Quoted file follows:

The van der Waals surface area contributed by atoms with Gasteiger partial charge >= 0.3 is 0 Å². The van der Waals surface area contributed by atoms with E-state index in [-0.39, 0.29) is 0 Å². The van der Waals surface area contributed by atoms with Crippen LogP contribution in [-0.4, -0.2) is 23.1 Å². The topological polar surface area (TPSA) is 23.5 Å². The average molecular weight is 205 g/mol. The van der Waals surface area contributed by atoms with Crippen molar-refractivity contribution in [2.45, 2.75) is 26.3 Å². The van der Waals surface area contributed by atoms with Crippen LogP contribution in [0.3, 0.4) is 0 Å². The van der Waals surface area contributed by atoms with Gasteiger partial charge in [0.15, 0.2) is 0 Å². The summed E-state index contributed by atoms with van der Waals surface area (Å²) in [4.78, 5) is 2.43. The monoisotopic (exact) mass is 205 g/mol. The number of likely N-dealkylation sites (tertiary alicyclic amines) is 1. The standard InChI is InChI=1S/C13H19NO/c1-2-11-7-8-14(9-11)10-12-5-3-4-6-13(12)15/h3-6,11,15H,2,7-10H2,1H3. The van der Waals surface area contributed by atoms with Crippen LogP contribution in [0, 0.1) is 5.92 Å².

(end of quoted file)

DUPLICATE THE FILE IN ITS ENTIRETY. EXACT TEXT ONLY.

The van der Waals surface area contributed by atoms with Gasteiger partial charge >= 0.3 is 0 Å². The van der Waals surface area contributed by atoms with E-state index in [-0.39, 0.29) is 0 Å². The van der Waals surface area contributed by atoms with Crippen LogP contribution in [-0.4, -0.2) is 23.1 Å². The topological polar surface area (TPSA) is 23.5 Å². The average molecular weight is 205 g/mol. The van der Waals surface area contributed by atoms with Crippen molar-refractivity contribution in [2.45, 2.75) is 26.3 Å². The van der Waals surface area contributed by atoms with Crippen LogP contribution in [0.3, 0.4) is 0 Å². The van der Waals surface area contributed by atoms with Gasteiger partial charge in [0.15, 0.2) is 0 Å². The summed E-state index contributed by atoms with van der Waals surface area (Å²) in [4.78, 5) is 2.43. The monoisotopic (exact) mass is 205 g/mol. The number of likely N-dealkylation sites (tertiary alicyclic amines) is 1. The standard InChI is InChI=1S/C13H19NO/c1-2-11-7-8-14(9-11)10-12-5-3-4-6-13(12)15/h3-6,11,15H,2,7-10H2,1H3. The van der Waals surface area contributed by atoms with Crippen LogP contribution in [0, 0.1) is 5.92 Å².